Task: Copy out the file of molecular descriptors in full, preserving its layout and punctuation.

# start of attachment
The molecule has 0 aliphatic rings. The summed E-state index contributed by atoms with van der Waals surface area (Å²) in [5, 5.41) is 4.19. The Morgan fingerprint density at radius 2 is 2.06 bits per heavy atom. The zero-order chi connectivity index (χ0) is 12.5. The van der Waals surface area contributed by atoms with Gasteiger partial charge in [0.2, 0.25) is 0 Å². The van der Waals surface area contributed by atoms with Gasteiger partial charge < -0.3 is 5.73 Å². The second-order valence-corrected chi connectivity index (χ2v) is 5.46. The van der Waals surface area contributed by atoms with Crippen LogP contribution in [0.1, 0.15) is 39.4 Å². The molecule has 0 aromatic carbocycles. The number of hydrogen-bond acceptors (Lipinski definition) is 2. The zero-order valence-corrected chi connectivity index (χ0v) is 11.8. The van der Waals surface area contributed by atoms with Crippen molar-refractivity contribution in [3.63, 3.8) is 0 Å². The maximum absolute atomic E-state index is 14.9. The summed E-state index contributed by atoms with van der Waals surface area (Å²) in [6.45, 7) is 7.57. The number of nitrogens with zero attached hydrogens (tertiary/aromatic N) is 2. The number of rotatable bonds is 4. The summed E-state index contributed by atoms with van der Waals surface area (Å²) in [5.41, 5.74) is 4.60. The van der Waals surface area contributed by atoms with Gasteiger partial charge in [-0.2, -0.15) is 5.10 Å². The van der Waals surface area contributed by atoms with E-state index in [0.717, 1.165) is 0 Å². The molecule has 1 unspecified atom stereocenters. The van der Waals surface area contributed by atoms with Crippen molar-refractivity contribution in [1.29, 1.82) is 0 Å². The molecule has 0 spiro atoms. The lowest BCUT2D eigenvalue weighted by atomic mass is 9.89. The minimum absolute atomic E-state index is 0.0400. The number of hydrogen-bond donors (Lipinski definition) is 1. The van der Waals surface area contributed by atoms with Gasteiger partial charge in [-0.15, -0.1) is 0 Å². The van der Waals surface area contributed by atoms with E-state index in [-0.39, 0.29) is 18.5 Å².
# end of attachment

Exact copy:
The molecule has 0 aliphatic rings. The summed E-state index contributed by atoms with van der Waals surface area (Å²) in [5, 5.41) is 4.19. The Morgan fingerprint density at radius 2 is 2.06 bits per heavy atom. The zero-order chi connectivity index (χ0) is 12.5. The van der Waals surface area contributed by atoms with Gasteiger partial charge in [0.2, 0.25) is 0 Å². The van der Waals surface area contributed by atoms with Gasteiger partial charge < -0.3 is 5.73 Å². The second-order valence-corrected chi connectivity index (χ2v) is 5.46. The van der Waals surface area contributed by atoms with Crippen LogP contribution in [0.1, 0.15) is 39.4 Å². The molecule has 0 aromatic carbocycles. The number of hydrogen-bond acceptors (Lipinski definition) is 2. The zero-order valence-corrected chi connectivity index (χ0v) is 11.8. The van der Waals surface area contributed by atoms with Crippen molar-refractivity contribution in [3.63, 3.8) is 0 Å². The maximum absolute atomic E-state index is 14.9. The summed E-state index contributed by atoms with van der Waals surface area (Å²) in [6.45, 7) is 7.57. The number of nitrogens with zero attached hydrogens (tertiary/aromatic N) is 2. The number of rotatable bonds is 4. The summed E-state index contributed by atoms with van der Waals surface area (Å²) in [5.41, 5.74) is 4.60. The van der Waals surface area contributed by atoms with Gasteiger partial charge in [-0.2, -0.15) is 5.10 Å². The van der Waals surface area contributed by atoms with E-state index in [0.717, 1.165) is 0 Å². The molecule has 1 unspecified atom stereocenters. The van der Waals surface area contributed by atoms with Crippen molar-refractivity contribution in [1.29, 1.82) is 0 Å². The molecule has 0 spiro atoms. The lowest BCUT2D eigenvalue weighted by atomic mass is 9.89. The minimum absolute atomic E-state index is 0.0400. The number of hydrogen-bond donors (Lipinski definition) is 1. The van der Waals surface area contributed by atoms with Gasteiger partial charge in [-0.15, -0.1) is 0 Å². The van der Waals surface area contributed by atoms with E-state index in [-0.39, 0.29) is 18.5 Å².